Year of birth unknown; died 27 December 418. After the death of Pope Innocent I on 12 March 417, Zosimus was elected his successor.
According to the “Liber Pontificalis” Zosimus was a Greek and his father’s name was Abram. Harnack wished to deduce from this name that the family was of Jewish origin, but the statements of the “Liber Pontificalis” in respect to the families of the popes of this period cannot always be regarded as exact.
Nothing is known of the life of Zosimus before his elevation to the papal see. His consecration as Bishop of Rome took place on 18 March 417. The festival was attended by Patroclus, Bishop of Arles, who had been raised to that see in place of Bishop Hero, who had been forcibly and unjustly removed by the imperial general Constantine. Patroclus gained the confidence of the new pope at once; as early as 22 March he received a papal letter which conferred upon him the rights of a metropolitan over all the bishops of the Gallic provinces of Viennensis and Narbonensis I and II. In addition he was made a kind of papal vicar for the whole of Gaul, no Gallic ecclesiastic being permitted to journey to Rome without bringing with him a certificate of identity from Patroclus.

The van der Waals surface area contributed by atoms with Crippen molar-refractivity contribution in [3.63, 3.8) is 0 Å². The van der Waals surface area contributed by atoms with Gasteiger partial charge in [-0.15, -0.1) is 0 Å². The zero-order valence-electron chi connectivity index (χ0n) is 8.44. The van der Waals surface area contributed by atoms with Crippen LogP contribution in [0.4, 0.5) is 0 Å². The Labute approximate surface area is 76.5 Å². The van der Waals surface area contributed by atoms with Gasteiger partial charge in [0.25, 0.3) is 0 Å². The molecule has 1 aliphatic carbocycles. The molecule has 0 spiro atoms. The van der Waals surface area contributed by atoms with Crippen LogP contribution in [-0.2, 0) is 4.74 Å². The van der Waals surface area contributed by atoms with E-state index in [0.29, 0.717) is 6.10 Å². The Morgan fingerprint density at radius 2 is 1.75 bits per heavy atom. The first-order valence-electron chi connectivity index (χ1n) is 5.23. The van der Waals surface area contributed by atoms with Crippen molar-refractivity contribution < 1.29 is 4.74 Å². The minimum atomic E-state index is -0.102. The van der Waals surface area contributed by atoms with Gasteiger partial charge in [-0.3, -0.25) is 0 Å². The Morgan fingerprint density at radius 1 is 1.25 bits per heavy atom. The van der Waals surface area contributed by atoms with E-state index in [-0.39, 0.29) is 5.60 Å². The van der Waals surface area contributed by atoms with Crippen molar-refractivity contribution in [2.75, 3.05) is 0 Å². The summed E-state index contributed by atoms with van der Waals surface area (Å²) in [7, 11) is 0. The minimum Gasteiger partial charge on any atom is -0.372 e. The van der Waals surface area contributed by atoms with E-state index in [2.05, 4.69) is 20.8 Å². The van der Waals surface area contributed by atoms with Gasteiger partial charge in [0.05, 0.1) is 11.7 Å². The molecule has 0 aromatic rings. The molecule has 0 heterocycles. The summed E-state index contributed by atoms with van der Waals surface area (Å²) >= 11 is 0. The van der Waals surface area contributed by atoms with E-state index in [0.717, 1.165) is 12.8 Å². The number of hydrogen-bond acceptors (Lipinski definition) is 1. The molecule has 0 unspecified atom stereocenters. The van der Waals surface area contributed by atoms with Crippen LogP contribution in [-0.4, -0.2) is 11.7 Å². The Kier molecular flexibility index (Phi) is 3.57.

In the year 400 Arles had been substituted for Trier as the residence of the chief government official of the civil Diocese of Gaul, the “Prefectus Praetorio Galliarum”. Patroclus, who enjoyed the support of the commander Constantine, used this opportunity to procure for himself the position of supremacy above mentioned, by winning over Zosimus to his ideas. The bishops of Vienne, Narbonne, and Marseilles regarded this elevation of the See of Arles as an infringement of their rights, and raised objections which occasioned several letters from Zosimus. The dispute, however, was not settled until the pontificate of Pope Leo I. Not long after the election of Zosimus the Pelagian Coelestius, who had been condemned by the preceding pope, Innocent I, came to Rome to justify himself before the new pope, having been expelled from Constantinople. In the summer of 417 Zosimus held a meeting of the Roman clergy in the Basilica of Saint Clement before which Coelestius appeared. The propositions drawn up by the Deacon Paulinus of Milan, on account of which Coelestius had been condemned at Carthage in 411, were laid before him. Coelestius refused to condemn these propositions, at the same time declaring in general that he accepted the doctrine expounded in the letters of Pope Innocent and making a confession of faith which was approved. The pope was won over by the shrewdly calculated conduct of Coelestius, and said that it was not certain whether the heretic had really maintained the false doctrine rejected by Innocent, and that therefore he considered the action of the African bishops against Coelestius too hasty. He wrote at once in this sense to the bishops of the African province, and called upon those who had anything to bring against Coelestius to appear at Rome within two months. Soon after this Zosimus received from Pelagius also an artfully expressed confession of faith, together with a new treatise by the heretic on free will. The pope held a new synod of the Roman clergy, before which both these writings were read. The skilfully chosen expressions of Pelagius concealed the heretical contents; the assembly held the statements to be orthodox, and Zosimus again wrote to the African bishops defending Pelagius and reproving his accusers, among whom were the Gallic bishops Hero and Lazarus. Archbishop Aurelius of Carthage quickly called a synod, which sent a letter to Zosimus in which it was proved that the pope had been deceived by the heretics. In his answer Zosimus declared that he had settled nothing definitely, and wished to settle nothing without consulting the African bishops. After the new synodal letter of the African council of 1 May, 418, to the pope, and after the steps taken by the Emperor Honorius against the Pelagians, Zosimus recognized the true character of the heretics. He now issued his “Tractoria”, in which Pelagianism and its authors were condemned. Thus, finally, the occupant of the Apostolic See at the right moment maintained with all authority the traditional dogma of the Church, and protected the truth of the Church against error.